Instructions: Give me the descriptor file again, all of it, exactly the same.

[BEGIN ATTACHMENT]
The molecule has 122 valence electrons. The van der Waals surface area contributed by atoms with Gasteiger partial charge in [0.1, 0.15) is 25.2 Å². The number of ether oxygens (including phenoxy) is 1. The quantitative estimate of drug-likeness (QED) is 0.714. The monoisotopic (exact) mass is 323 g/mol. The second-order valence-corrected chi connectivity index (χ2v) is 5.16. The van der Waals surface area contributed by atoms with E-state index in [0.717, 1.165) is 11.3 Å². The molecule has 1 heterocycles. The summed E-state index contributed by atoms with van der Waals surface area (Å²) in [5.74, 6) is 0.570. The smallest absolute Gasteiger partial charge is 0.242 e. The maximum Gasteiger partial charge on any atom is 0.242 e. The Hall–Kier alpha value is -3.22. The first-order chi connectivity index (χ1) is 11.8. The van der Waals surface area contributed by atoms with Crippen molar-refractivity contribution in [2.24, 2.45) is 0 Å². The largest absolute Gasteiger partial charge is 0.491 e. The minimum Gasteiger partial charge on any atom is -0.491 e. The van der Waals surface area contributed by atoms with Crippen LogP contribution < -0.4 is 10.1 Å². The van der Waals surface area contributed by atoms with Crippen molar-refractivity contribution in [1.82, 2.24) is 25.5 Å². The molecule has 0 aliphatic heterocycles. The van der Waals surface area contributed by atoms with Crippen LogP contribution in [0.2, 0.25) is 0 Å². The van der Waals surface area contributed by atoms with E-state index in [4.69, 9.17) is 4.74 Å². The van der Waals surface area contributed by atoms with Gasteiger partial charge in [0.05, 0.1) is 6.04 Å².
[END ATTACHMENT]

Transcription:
The molecule has 122 valence electrons. The van der Waals surface area contributed by atoms with Gasteiger partial charge in [0.1, 0.15) is 25.2 Å². The number of ether oxygens (including phenoxy) is 1. The quantitative estimate of drug-likeness (QED) is 0.714. The monoisotopic (exact) mass is 323 g/mol. The second-order valence-corrected chi connectivity index (χ2v) is 5.16. The van der Waals surface area contributed by atoms with E-state index in [0.717, 1.165) is 11.3 Å². The molecule has 1 heterocycles. The summed E-state index contributed by atoms with van der Waals surface area (Å²) in [5.74, 6) is 0.570. The smallest absolute Gasteiger partial charge is 0.242 e. The maximum Gasteiger partial charge on any atom is 0.242 e. The Hall–Kier alpha value is -3.22. The first-order chi connectivity index (χ1) is 11.8. The van der Waals surface area contributed by atoms with Crippen molar-refractivity contribution in [2.24, 2.45) is 0 Å². The largest absolute Gasteiger partial charge is 0.491 e. The minimum Gasteiger partial charge on any atom is -0.491 e. The van der Waals surface area contributed by atoms with Crippen LogP contribution < -0.4 is 10.1 Å². The van der Waals surface area contributed by atoms with Crippen molar-refractivity contribution in [1.82, 2.24) is 25.5 Å². The molecule has 0 aliphatic heterocycles. The van der Waals surface area contributed by atoms with Crippen LogP contribution in [0.2, 0.25) is 0 Å². The van der Waals surface area contributed by atoms with E-state index in [4.69, 9.17) is 4.74 Å². The van der Waals surface area contributed by atoms with Gasteiger partial charge in [0.05, 0.1) is 6.04 Å².